Ethical Government in Chicago?


Test the actual soil underlying Chicago City Hall.

No one would be surprised if trace elements of ethical lapses were somehow ingrained in the earth.

It’s been that way since the first Indian standing watch one dark night on the shores of the Big Lake watched the first smiling white man jump from the canoe, yell a hearty hello and set the standard price for anything as being ten cents on the dollar.

With a wink and a handshake. It’s always been that way. Because we’ve always been able to pay the cost. Be it in dollars, culture, human suffering, a strange kind of pride or even bottled up rage. We have always paid the cost for turning away from the smoke of the roaring ethical fires.

But now we can’t afford that anymore. The money’s shriveled up. So now it might change.

Yesterday, Mayor Emanuel appointed an Ethics Reform Task Force unlike any ever seen in this city.

A group of four who have made careers based on being ethical.

Their task is to review Chicago’s Ethics Ordinance. And then make it work. Make it stronger.

Cindi Canary will chair the Task Force. Cindi Canary is a groundbreaking force in city and state ethical reform. Her organization is the “Illinois Campaign for Political Reform.” Pore over any tiny or large steps forward in the fight for government accountability in Illinois and you will find her name.

Alderman Will Burns, who along with counterparts like Alderman Ameya Pawar, has been part of the new crop of city leaders. Leaders who focus on social justice organizations ranging from The Mikva Challenge and the Shriver Center for Poverty Law to The Common Pantry—Chicago’s longest operating Food Pantry.

And if there is any concern at all that real political change needs more than sunlight to make it work, Sergio Accosta, the third member of the group, is a former supervising U.S. Attorney specializing in areas like criminal civil rights.

Turns out that civil rights violations are still crimes.

But it’s the fourth member of the panel that brings the golden soul of the city into the mix of this new effort. Her name is Dawn Clark Netsch. She’s a former State Comptroller, State Senator and gubernatorial candidate. All facts. None of which give substance to the story of why she could be the soul of the new ethics machine.

It’s a short story—but its telling.

Back when there were only two telephone companies, I opened up the effort to sell the little telephone company, MCI, into Illinois State Government. I found a partner to help me learn the backstreets, darkened hallways and phone numbers of Springfield, a state political capital that made Chicago look like Andy Griffith’s home town Mayberry.

In the rotunda of the state capital, pretty much every door was closed up tight to me and my little telephone company. Most times no one even wanted to talk. And I mean not even talk about the weather. Everyone but Dawn Clark Netsch.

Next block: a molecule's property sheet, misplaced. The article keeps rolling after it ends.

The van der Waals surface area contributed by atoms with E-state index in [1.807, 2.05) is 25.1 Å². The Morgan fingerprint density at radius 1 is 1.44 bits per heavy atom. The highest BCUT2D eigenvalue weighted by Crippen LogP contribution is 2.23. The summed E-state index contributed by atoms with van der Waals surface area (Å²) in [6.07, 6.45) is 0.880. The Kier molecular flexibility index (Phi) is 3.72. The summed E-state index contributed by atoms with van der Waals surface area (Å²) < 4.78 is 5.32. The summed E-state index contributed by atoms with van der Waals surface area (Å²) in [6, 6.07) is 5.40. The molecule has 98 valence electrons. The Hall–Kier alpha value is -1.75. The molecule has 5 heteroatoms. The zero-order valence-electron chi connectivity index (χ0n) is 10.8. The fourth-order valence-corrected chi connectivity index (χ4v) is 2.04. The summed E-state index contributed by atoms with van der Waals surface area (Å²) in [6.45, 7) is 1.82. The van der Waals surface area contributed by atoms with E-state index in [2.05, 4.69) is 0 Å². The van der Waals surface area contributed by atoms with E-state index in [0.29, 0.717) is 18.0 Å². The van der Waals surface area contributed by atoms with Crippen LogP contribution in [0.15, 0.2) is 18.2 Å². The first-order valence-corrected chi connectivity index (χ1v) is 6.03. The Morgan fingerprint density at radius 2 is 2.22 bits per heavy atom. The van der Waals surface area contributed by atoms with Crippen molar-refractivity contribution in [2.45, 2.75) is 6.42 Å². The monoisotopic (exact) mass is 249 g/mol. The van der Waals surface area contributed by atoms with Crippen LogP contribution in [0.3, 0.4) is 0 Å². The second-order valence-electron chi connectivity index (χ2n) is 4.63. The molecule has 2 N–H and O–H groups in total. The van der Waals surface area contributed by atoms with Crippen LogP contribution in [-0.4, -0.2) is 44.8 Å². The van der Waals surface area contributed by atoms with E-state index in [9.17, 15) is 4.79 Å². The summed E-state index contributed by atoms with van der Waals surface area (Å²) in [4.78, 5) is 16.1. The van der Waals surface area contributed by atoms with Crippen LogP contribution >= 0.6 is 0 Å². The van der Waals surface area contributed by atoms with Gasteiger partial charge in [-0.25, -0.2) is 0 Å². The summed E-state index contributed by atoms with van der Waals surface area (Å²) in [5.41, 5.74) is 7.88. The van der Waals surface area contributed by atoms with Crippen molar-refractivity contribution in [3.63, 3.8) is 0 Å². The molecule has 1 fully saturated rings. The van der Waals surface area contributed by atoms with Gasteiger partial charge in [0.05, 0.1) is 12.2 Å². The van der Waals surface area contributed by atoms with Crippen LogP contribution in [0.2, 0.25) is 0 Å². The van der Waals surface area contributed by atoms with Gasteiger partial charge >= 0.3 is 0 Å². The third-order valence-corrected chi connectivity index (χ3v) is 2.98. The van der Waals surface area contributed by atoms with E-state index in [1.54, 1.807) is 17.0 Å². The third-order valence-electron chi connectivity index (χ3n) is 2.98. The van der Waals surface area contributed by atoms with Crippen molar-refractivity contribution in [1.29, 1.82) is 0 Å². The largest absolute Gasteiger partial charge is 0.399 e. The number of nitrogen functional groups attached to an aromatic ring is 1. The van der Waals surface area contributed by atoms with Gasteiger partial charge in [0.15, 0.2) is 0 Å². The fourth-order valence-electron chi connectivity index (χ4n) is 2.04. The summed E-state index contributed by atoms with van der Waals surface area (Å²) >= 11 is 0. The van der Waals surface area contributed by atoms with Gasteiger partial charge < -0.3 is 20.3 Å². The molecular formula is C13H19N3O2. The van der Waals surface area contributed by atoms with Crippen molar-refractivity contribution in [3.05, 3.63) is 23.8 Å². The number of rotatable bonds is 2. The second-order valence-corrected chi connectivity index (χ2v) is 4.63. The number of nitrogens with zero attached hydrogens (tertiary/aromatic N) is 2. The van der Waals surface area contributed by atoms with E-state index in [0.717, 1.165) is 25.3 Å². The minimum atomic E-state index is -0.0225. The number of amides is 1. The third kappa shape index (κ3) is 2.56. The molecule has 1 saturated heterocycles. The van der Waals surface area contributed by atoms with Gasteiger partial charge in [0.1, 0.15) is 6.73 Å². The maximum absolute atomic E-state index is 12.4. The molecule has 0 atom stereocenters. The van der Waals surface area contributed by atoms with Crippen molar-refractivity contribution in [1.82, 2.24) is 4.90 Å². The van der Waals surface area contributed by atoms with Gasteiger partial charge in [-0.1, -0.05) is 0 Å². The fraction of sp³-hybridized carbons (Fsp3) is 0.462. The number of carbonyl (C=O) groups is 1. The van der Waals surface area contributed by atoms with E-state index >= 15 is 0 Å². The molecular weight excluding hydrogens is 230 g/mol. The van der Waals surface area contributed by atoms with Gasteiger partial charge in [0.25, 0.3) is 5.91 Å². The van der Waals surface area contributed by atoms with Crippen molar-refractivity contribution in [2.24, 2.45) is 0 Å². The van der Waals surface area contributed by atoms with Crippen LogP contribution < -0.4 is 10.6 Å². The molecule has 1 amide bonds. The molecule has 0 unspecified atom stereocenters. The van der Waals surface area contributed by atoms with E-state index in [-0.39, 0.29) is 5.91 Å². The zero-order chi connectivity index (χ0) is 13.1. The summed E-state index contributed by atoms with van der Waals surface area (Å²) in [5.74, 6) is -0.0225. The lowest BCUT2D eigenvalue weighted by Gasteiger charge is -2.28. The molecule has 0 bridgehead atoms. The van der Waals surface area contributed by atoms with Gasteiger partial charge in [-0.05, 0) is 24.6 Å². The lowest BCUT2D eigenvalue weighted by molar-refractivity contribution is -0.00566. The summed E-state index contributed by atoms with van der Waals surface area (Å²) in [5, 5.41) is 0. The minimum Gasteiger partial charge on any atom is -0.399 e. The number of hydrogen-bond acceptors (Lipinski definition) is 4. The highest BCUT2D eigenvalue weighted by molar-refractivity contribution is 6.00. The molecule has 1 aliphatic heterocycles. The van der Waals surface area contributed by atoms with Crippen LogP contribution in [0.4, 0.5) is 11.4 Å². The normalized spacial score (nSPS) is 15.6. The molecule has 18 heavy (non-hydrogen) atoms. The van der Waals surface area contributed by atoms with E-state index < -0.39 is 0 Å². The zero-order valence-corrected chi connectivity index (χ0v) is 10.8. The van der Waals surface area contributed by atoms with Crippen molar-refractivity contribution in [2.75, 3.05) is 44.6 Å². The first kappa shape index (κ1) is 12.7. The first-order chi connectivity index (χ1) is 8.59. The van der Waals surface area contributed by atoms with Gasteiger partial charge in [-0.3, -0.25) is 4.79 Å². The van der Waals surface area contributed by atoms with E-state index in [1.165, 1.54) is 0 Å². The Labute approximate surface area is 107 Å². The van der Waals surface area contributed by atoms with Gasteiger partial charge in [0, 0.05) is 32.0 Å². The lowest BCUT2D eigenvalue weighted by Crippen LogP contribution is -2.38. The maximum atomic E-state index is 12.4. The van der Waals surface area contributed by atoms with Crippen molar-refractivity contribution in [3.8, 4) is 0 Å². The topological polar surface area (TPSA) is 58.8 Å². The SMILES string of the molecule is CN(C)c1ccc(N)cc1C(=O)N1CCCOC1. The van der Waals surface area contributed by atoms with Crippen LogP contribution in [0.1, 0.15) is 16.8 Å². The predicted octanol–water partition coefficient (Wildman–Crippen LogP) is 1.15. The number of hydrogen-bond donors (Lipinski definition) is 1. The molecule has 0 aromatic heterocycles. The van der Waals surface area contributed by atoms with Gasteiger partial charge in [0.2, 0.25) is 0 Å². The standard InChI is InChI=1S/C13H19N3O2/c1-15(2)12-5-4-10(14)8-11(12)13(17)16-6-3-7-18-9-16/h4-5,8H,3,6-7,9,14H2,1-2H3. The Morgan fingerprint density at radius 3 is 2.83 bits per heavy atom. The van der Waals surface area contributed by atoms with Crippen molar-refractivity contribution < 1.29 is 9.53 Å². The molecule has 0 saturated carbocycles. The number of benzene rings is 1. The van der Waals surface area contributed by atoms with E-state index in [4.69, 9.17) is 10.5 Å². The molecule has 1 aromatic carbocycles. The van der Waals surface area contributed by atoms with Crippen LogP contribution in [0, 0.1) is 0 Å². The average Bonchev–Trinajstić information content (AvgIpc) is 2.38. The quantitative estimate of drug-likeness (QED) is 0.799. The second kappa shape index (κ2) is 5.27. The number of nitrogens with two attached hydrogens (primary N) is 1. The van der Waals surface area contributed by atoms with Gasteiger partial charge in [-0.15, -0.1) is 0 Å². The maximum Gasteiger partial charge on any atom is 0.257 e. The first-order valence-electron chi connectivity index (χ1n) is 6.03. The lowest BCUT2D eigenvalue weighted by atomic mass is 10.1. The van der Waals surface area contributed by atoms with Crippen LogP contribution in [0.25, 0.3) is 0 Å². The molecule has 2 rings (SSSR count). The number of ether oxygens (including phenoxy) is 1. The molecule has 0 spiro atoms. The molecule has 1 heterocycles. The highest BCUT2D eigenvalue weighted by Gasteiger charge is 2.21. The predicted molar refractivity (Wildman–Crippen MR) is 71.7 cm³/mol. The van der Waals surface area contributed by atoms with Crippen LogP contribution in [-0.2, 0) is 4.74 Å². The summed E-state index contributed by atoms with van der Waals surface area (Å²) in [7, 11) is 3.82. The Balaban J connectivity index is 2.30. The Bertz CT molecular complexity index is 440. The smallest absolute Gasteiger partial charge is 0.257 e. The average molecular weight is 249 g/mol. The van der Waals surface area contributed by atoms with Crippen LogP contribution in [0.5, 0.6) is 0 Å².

It was a simple thing. She didn’t know me. I never made a deal with her. Never even a formal meeting. But she was accessible. She talked to anybody. Even me. And that simply didn’t happen anywhere else. Not without access. Not without knowing someone who knows someone else.

Flash forward decades. I’m walking my dog in the Old Town neighborhood of Chicago. And she’s walking her dog. She stops. She chats. That regular nodding hello that fellow dog lovers have. She’s still open to the world.

And that would be the first key strategy of the new ethics task force.

Be open to the world.

The Mayor tried to do that in his transition. But he failed. You still had to be in the club. The great blogger driftglass’s 2 rules of Chicago politics:

1. There is a club.

2. You’re not in it.

Those two rules still own the day.

But what if that could change? What next?

Next is a mapping of the problem as a systemic problem. It’s not a problem where catching one rogue rascal with his hand in another’s pocket solves anything. It’s about a system.

And third, it’s about performance standards and measures that sound a bit different from the norm.

Turns out that notions of confidence, integrity, pride and passion really can be measured in the laboratory of opinion.

So the right people are on board. All four of them. Especially my hero, Dawn Clark Netsch.

And the right strategy can be put in place:

1. Accessibility and Transparency from those who serve the public.

2. Mapping the system to really grasp the full problem.

3. Performance standards and measures—to drive the real, concrete action that could produce something none of us have ever seen before, something most of us think isn’t even possible.

A renewed Chicago. Known for the ethical standards we practice.

This group could make it happen. And if they need any help?

I’m ready now.

Course, I don’t really know anybody.

But I’m ready and qualified now.

Do you suppose that matters?

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One Response to “Ethical Government in Chicago?”

  1. Ted Schneider Says:

    Politicians that are accessible? Wow, what an idea! It is the same in business, some leaders, CEO’s etc. are accessible while others never see anyone other than their inner circle of advisors. Ethics in government? With all we have seen the last few decades (greed, corruption, sex scandals etc.) ethics in government almost seems like a myth or an element no one cares about or even thinks should exist. I hope what Mayor Emanuel is proposing yields some positive results. Now if they could alter the 2 Rules of Chicago Politics to let “outsiders” in it would be a complete effort and complete the circle of hope.

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